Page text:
Villanova Wildcats: Undersized, Overlooked, On Their Way To The Final Four

Chris D'AnielloAnalyst IMarch 28, 2009

DETROIT - MARCH 28:  Dante Cunningham #33 of the Villanova Wildcats attempts a shot against the Kansas Jayhawks during the Midwest Regional Semifinal of the 2008 NCAA Division I Men's Basketball Tournament at Ford Field on March 28, 2008 in Detroit, Michigan  (Photo by Gregory Shamus/Getty Images)

In the minutes before the Villanova-Duke Sweet 16 game tipped off late Thursday night, a CBS reporter (forgive me for my ignorance in forgetting which one) described the aforementioned match-up as "the only Sweet 16 game in which neither team has a chance at the championship."

Honestly, even as a Philadelphia resident, I laughed a little when other 'nova fans proclaimed that Villanova was going to win it all. What are those odds? I didn't think they had a shot in hell. But hearing that same thought from someone else, from someone who gets paid to say things like that on national television... that got me thinking.

All this thought ultimately lead to one question: why not?

If there's one thing that makes a championship caliber team, it's being multi-dimensional on offense. And if there's one team that's multi-dimensional in the Elite 8, it's the Villanova Wildcats.

According to D'Aniello's Basketball Dictionary: multidimensional (adj) - Term used to describe a basketball team that can win games using the low post or shooting the lights out from beyond the arc, running the floor or slowing the game down and running the offense. A multidimensional team often has at least four players that can step up and lead the team on any given night.

This is Villanova basketball. If you've watched them at all this season, you know that the Wildcats are a team of role-players. "Role-player" can often be used as a negative term describing a player that just skims by doing his part and functioning only for the fundamentals. Not in Villanova's case.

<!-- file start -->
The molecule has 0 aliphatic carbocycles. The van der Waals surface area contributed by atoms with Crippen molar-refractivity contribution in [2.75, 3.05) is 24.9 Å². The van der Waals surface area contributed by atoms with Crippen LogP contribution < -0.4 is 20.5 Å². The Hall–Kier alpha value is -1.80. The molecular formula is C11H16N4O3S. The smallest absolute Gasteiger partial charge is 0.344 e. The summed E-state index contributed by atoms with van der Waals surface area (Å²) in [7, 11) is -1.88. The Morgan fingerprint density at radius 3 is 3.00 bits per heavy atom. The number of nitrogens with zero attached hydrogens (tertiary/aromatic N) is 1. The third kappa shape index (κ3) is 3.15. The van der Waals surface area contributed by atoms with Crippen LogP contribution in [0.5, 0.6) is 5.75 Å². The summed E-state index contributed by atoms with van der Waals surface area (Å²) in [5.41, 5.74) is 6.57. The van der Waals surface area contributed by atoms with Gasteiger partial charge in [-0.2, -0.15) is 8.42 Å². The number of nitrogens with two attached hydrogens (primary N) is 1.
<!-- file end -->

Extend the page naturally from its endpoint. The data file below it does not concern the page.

The Wildcats' "role-players" aren't just running through the motions. They're McDonalds' All-Americans like Corey Fisher, a highly recruited guard from the Bronx and the best sixth man in the Big East, and stars like Scottie Reynolds, one of the best point-guards in the NCAA at taking over a game, and Dante Cunningham, who was voted Most Improved Player in the Big East.

Aside from his size, it's hard to make an argument against Dante Cunningham being one of the best players of the remaining Elite 8 teams. His addition this year of a sharp, mid-range jumper, which forces defenders to cover him no matter where he is on the court, while attempting to not allow him to gain inside position, has made Cunningham the most versatile player I've watched all season.

Oh yea, their defense isn't too bad either, as proven by Duke's season low 54 total points to 'Nova's 77 points on Thursday.

For Nova, with this now nationally recognized defense, along with their multidimensional offense the sky is the limit. Whether it's with one guy like Reynolds or Cunningham taking over a game, like they can on any occasion when needed, or getting six different players in double figures, like 'Nova did against UCLA in the second round, Villanova's scoring role-players can beat any team remaining in the Elite Eight.